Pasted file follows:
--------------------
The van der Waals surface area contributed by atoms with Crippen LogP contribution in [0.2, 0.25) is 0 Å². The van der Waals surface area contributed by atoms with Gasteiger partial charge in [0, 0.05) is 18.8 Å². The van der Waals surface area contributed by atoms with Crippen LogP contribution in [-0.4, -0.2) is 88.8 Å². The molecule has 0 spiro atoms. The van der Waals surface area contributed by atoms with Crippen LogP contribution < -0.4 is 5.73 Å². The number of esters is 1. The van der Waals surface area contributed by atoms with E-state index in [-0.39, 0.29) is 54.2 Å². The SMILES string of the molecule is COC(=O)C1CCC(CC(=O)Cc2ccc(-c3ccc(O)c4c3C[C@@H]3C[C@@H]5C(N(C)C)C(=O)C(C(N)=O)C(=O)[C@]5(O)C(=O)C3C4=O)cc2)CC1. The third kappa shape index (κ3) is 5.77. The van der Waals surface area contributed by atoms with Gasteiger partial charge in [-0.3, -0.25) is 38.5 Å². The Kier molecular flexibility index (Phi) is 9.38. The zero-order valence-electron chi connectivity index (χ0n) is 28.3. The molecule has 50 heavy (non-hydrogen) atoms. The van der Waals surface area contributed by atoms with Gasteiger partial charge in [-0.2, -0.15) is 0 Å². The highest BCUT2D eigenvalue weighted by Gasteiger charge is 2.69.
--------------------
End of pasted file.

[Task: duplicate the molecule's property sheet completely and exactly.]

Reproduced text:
The van der Waals surface area contributed by atoms with Crippen LogP contribution in [0.2, 0.25) is 0 Å². The van der Waals surface area contributed by atoms with Gasteiger partial charge in [0, 0.05) is 18.8 Å². The van der Waals surface area contributed by atoms with Crippen LogP contribution in [-0.4, -0.2) is 88.8 Å². The molecule has 0 spiro atoms. The van der Waals surface area contributed by atoms with Crippen LogP contribution < -0.4 is 5.73 Å². The number of esters is 1. The van der Waals surface area contributed by atoms with E-state index in [-0.39, 0.29) is 54.2 Å². The SMILES string of the molecule is COC(=O)C1CCC(CC(=O)Cc2ccc(-c3ccc(O)c4c3C[C@@H]3C[C@@H]5C(N(C)C)C(=O)C(C(N)=O)C(=O)[C@]5(O)C(=O)C3C4=O)cc2)CC1. The third kappa shape index (κ3) is 5.77. The van der Waals surface area contributed by atoms with Gasteiger partial charge in [-0.3, -0.25) is 38.5 Å². The Kier molecular flexibility index (Phi) is 9.38. The zero-order valence-electron chi connectivity index (χ0n) is 28.3. The molecule has 50 heavy (non-hydrogen) atoms. The van der Waals surface area contributed by atoms with Gasteiger partial charge in [-0.2, -0.15) is 0 Å². The highest BCUT2D eigenvalue weighted by Gasteiger charge is 2.69.